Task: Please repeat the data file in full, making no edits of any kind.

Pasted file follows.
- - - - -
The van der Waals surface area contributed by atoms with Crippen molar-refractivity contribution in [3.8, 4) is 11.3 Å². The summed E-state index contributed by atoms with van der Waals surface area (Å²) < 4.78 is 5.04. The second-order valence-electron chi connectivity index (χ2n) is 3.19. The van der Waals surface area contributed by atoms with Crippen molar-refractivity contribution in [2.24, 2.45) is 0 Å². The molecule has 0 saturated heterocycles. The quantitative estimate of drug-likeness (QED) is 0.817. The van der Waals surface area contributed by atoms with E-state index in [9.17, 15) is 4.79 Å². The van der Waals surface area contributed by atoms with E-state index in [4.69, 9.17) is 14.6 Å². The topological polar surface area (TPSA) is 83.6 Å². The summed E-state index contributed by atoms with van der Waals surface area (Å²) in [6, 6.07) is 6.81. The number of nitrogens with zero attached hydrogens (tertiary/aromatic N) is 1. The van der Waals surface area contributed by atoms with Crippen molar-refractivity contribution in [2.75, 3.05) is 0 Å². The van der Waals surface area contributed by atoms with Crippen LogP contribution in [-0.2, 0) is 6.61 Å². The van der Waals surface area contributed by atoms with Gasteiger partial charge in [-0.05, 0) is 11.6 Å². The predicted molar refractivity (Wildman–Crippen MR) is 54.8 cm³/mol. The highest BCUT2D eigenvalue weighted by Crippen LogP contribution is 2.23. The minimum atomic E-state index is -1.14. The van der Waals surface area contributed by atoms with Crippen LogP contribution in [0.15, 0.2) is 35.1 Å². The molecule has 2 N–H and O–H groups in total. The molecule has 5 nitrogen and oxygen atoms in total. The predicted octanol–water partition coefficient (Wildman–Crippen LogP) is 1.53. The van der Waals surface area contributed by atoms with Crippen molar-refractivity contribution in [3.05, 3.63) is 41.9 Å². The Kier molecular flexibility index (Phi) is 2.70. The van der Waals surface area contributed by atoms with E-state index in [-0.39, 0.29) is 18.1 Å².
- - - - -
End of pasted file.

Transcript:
The van der Waals surface area contributed by atoms with Crippen molar-refractivity contribution in [3.8, 4) is 11.3 Å². The summed E-state index contributed by atoms with van der Waals surface area (Å²) < 4.78 is 5.04. The second-order valence-electron chi connectivity index (χ2n) is 3.19. The van der Waals surface area contributed by atoms with Crippen molar-refractivity contribution in [2.24, 2.45) is 0 Å². The molecule has 0 saturated heterocycles. The quantitative estimate of drug-likeness (QED) is 0.817. The van der Waals surface area contributed by atoms with E-state index in [9.17, 15) is 4.79 Å². The van der Waals surface area contributed by atoms with E-state index in [4.69, 9.17) is 14.6 Å². The topological polar surface area (TPSA) is 83.6 Å². The summed E-state index contributed by atoms with van der Waals surface area (Å²) in [6, 6.07) is 6.81. The number of nitrogens with zero attached hydrogens (tertiary/aromatic N) is 1. The van der Waals surface area contributed by atoms with Crippen molar-refractivity contribution in [2.75, 3.05) is 0 Å². The van der Waals surface area contributed by atoms with Crippen LogP contribution in [-0.2, 0) is 6.61 Å². The van der Waals surface area contributed by atoms with Gasteiger partial charge in [-0.05, 0) is 11.6 Å². The predicted molar refractivity (Wildman–Crippen MR) is 54.8 cm³/mol. The highest BCUT2D eigenvalue weighted by Crippen LogP contribution is 2.23. The minimum atomic E-state index is -1.14. The van der Waals surface area contributed by atoms with Crippen LogP contribution in [0.15, 0.2) is 35.1 Å². The molecule has 2 N–H and O–H groups in total. The molecule has 5 nitrogen and oxygen atoms in total. The predicted octanol–water partition coefficient (Wildman–Crippen LogP) is 1.53. The van der Waals surface area contributed by atoms with Crippen molar-refractivity contribution in [3.05, 3.63) is 41.9 Å². The Kier molecular flexibility index (Phi) is 2.70. The van der Waals surface area contributed by atoms with E-state index in [-0.39, 0.29) is 18.1 Å².